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Rick Jacobs: Thank you, sorry and it's a pleasure to be with my colleague rabbi back to gary's Zola who is just an inspiration, one of the most brilliant American Jewish historians, that we have.

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Rick Jacobs: And someone who is himself a part of sin of Jewish summer camping and it's a treat to be with you Gary and all these nice people who, on this.

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Rick Jacobs: Wonderful summer day have said, this is where they want to be i'm going to guess that almost everyone who wants to be on this webinar.

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Rick Jacobs: is here, because there is a personal connection and we're seeing an unbelievable litany of I think almost every Jewish overnight camp in North America, and some of them multiple times.

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Rick Jacobs: But I also think you have on this webinar in our audience people who are part of multi generation families connection to a summer camp and they're across the waterfront of camps, so it is really.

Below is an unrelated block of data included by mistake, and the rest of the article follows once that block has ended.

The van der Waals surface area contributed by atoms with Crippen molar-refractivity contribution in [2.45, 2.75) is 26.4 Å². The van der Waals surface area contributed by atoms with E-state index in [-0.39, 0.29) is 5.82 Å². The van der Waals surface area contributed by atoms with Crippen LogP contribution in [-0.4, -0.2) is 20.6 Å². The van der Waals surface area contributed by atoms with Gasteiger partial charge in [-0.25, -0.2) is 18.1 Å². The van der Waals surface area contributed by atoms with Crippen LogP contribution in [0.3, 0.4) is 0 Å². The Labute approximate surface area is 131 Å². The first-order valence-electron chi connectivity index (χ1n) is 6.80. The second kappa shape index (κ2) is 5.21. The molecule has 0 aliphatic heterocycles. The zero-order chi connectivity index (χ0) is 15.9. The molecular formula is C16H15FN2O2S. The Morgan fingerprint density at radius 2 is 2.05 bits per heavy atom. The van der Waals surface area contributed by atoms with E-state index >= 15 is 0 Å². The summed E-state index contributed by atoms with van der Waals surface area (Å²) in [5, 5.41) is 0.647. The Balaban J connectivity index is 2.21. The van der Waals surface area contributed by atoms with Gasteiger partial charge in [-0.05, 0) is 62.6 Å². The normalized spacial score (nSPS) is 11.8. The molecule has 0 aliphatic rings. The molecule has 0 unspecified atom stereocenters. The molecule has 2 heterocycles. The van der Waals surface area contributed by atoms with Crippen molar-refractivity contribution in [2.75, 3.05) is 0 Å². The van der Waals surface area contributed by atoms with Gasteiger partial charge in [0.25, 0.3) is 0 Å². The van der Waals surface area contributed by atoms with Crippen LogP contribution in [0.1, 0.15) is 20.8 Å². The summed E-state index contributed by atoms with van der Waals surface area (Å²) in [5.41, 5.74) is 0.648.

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Rick Jacobs: An honor and it's timely because we're not just having this conversation in November or January we're having this conversation at a moment when.

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Rick Jacobs: Our camps, thank goodness, are once again filled with the joyful sounds of of kids learning and celebrating and having fun and being Jewish in the most natural and transformational ways.

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Rick Jacobs: I would just say personally I would not be here as a rabbi if we're not for my experience as a camper and a staff member.

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Rick Jacobs: At our reform movements camp in northern California, which back in the day was called camp swig today it's camp Newman.

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Rick Jacobs: And i've just got one personal story remember my mom signed me up when I was nine to go to camps swig and I was so upset I said to my mom, why did you sign me up for Jewish summer camp.